We’re currently in the third quarter of 2021, and there are excellent reasons for the ongoing surge we’re seeing in the growth of DTC (direct-to-consumer) e-commerce.
Not surprising, as it presents brands with opportunities for greater drop frequency, regularized revenues, and enriched customer journeys.
After all, what brand or retailer would turn away from a chance to sell product at a continuous pace, maintain brand control, have a regular and growing revenue stream, and build closer ties with loyal brand shoppers?
A Word About DTC: Is IT REALLY All About Customer Experience?
DTC, in an e-commerce world struggling to find its way in the new but artificial “post-pandemic” reality, has had little choice but to become all about customer experience as means to change the “flavor” of consumers’ retail journey.
DTC enables brands to establish bonds with their customers with a level of directness – even intimacy – that’s much harder to cultivate through third parties.
There are opportunities to involve shoppers directly in a brand’s ongoing story as part of the customer journey, and to employ personalization tactics that would otherwise be unavailable.
Why is it important for brands considering taking a whole or partial plunge into DTC sales to be aware of these benefits?
Simple: success in direct relationship-building with their customers allows them to take increasing advantage of the practical advantages of DTC sales:
- reduced dependence on distributors or retailers in achieving targets and realizing growth;
- opportunities for product development and content strategy that aren’t contingent on the performance of third parties;
- the ability to gather rich first-party data for dramatically better analytics and strategy development (and coincidentally, a measure of freedom from the current debate over suitable replacements for third-party cookies as data-gathering tools);
- access to new tools and strategies for inventory management, fulfillment, and logistics, all of which are evolving under continuous pressure from market factors; and
- better control over their brands, better growth management, and (critically) the ability to reduce costs and improve margins without damaging their prospects for better consumer relationships.
But it’s not just a technological phenomenon, or something brands should do because others are doing it and the means to make it work now exists. It’s becoming more about the human rationale underlying strategic business decisions.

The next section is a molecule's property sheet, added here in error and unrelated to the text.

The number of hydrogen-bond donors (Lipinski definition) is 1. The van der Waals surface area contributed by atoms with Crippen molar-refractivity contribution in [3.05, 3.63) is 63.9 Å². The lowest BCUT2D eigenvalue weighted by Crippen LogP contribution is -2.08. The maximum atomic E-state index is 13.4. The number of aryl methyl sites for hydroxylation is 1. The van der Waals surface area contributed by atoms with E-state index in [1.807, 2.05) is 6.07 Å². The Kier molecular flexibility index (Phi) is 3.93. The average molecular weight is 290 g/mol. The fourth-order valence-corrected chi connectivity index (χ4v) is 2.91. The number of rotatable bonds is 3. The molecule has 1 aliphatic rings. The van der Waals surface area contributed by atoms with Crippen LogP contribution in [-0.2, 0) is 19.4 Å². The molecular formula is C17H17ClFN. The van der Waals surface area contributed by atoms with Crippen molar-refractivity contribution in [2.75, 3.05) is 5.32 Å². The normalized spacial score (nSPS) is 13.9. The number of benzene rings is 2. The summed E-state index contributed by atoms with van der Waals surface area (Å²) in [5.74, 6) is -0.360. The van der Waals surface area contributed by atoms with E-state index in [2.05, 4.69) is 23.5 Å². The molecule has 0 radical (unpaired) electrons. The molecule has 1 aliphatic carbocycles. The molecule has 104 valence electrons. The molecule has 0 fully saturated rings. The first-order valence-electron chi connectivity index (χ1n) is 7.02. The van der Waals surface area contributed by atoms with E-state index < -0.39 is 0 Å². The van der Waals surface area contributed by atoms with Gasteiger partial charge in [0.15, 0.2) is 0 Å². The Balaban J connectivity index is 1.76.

In a March 31, 2021 post on the Common Thread Collective blog, Aaron Orendorff suggests that the move to “direct” is less about technological innovation and immersive digital experience for its own sake, and more about changing one’s business rationale, ethical position, and personal relationship with consumers.
He sees “direct” as being about ensuring that the emotional and intellectual characteristics of positive personal relationships permeate marketing strategy, brand story, and customer journey. From his perspective, it’s not just about the application of technology for relationship enhancement to streamline sales and boost revenue.
We agree...and there are competitive advantages to be had from adopting this attitude. We think you’ll see many DTC brands’ relationships with their customers move in this direction, even if their marketing and content strategies are initially tech-focused.
Leaders: Something About Zara
You can’t really talk about DTC marketing and sales without considering the success of Zara.
In developing a vast, vertically integrated retail fashion empire, Zara has found ways to maintain a continuous selling cycle involving “fast fashion” and consumer-responsive design, frequent products drops, and an ability to keep up with (or even create) rapidly changing fashion trends.
The company’s hybridized vertical control over manufacturing, sales, and logistics has proven incredibly effective, even in changing and unanticipated circumstances.